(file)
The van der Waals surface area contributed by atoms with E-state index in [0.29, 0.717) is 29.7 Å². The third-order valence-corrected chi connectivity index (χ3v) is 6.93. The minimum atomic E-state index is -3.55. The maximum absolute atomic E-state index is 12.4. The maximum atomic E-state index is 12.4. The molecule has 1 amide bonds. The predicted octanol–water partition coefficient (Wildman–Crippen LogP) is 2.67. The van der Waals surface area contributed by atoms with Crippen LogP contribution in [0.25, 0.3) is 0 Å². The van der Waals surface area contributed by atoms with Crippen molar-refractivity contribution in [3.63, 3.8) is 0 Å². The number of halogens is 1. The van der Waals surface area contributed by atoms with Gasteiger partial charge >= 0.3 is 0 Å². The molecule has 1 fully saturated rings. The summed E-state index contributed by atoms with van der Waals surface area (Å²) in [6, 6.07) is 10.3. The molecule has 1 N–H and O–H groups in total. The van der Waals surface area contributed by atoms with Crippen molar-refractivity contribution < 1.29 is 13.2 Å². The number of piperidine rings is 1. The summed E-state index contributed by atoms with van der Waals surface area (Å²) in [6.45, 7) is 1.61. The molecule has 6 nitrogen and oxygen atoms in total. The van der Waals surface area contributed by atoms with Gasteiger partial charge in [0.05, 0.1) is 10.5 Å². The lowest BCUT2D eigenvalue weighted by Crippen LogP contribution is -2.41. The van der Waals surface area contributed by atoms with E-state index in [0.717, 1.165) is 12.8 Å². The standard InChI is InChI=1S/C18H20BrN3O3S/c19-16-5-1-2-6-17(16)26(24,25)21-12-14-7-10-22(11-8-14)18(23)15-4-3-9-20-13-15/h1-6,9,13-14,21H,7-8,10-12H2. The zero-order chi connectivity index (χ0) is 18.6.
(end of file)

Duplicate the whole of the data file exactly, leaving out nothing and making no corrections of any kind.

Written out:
The van der Waals surface area contributed by atoms with E-state index in [0.29, 0.717) is 29.7 Å². The third-order valence-corrected chi connectivity index (χ3v) is 6.93. The minimum atomic E-state index is -3.55. The maximum absolute atomic E-state index is 12.4. The maximum atomic E-state index is 12.4. The molecule has 1 amide bonds. The predicted octanol–water partition coefficient (Wildman–Crippen LogP) is 2.67. The van der Waals surface area contributed by atoms with Crippen LogP contribution in [0.25, 0.3) is 0 Å². The van der Waals surface area contributed by atoms with Crippen molar-refractivity contribution in [3.63, 3.8) is 0 Å². The number of halogens is 1. The van der Waals surface area contributed by atoms with Gasteiger partial charge >= 0.3 is 0 Å². The molecule has 1 fully saturated rings. The summed E-state index contributed by atoms with van der Waals surface area (Å²) in [6, 6.07) is 10.3. The molecule has 1 N–H and O–H groups in total. The van der Waals surface area contributed by atoms with Crippen molar-refractivity contribution < 1.29 is 13.2 Å². The number of piperidine rings is 1. The summed E-state index contributed by atoms with van der Waals surface area (Å²) in [6.45, 7) is 1.61. The molecule has 6 nitrogen and oxygen atoms in total. The van der Waals surface area contributed by atoms with Gasteiger partial charge in [0.05, 0.1) is 10.5 Å². The lowest BCUT2D eigenvalue weighted by Crippen LogP contribution is -2.41. The van der Waals surface area contributed by atoms with E-state index in [0.717, 1.165) is 12.8 Å². The standard InChI is InChI=1S/C18H20BrN3O3S/c19-16-5-1-2-6-17(16)26(24,25)21-12-14-7-10-22(11-8-14)18(23)15-4-3-9-20-13-15/h1-6,9,13-14,21H,7-8,10-12H2. The zero-order chi connectivity index (χ0) is 18.6.